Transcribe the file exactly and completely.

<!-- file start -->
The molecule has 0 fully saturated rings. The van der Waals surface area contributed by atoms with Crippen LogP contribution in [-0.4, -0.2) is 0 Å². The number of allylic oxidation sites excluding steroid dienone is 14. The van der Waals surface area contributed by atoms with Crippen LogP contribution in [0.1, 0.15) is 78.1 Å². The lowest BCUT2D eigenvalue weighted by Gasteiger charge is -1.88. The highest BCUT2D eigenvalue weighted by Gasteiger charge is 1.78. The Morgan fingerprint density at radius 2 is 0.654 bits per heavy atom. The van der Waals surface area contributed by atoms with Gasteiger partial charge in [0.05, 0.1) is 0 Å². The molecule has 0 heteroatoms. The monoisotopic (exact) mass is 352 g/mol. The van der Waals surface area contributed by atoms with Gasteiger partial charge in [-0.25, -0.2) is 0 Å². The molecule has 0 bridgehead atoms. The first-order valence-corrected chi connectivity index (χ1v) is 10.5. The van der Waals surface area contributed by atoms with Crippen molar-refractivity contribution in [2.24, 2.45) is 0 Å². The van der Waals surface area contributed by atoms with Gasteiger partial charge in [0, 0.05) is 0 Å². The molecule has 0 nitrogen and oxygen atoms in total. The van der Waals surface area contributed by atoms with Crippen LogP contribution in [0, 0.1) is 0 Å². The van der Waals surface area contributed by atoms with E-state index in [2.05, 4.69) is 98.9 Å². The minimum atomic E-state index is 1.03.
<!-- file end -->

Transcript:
The molecule has 0 fully saturated rings. The van der Waals surface area contributed by atoms with Crippen LogP contribution in [-0.4, -0.2) is 0 Å². The number of allylic oxidation sites excluding steroid dienone is 14. The van der Waals surface area contributed by atoms with Crippen LogP contribution in [0.1, 0.15) is 78.1 Å². The lowest BCUT2D eigenvalue weighted by Gasteiger charge is -1.88. The highest BCUT2D eigenvalue weighted by Gasteiger charge is 1.78. The Morgan fingerprint density at radius 2 is 0.654 bits per heavy atom. The van der Waals surface area contributed by atoms with Gasteiger partial charge in [0.05, 0.1) is 0 Å². The molecule has 0 heteroatoms. The monoisotopic (exact) mass is 352 g/mol. The van der Waals surface area contributed by atoms with Gasteiger partial charge in [-0.25, -0.2) is 0 Å². The molecule has 0 bridgehead atoms. The first-order valence-corrected chi connectivity index (χ1v) is 10.5. The van der Waals surface area contributed by atoms with Crippen molar-refractivity contribution in [2.24, 2.45) is 0 Å². The van der Waals surface area contributed by atoms with Gasteiger partial charge in [0, 0.05) is 0 Å². The molecule has 0 nitrogen and oxygen atoms in total. The van der Waals surface area contributed by atoms with Crippen LogP contribution in [0, 0.1) is 0 Å². The van der Waals surface area contributed by atoms with E-state index in [2.05, 4.69) is 98.9 Å². The minimum atomic E-state index is 1.03.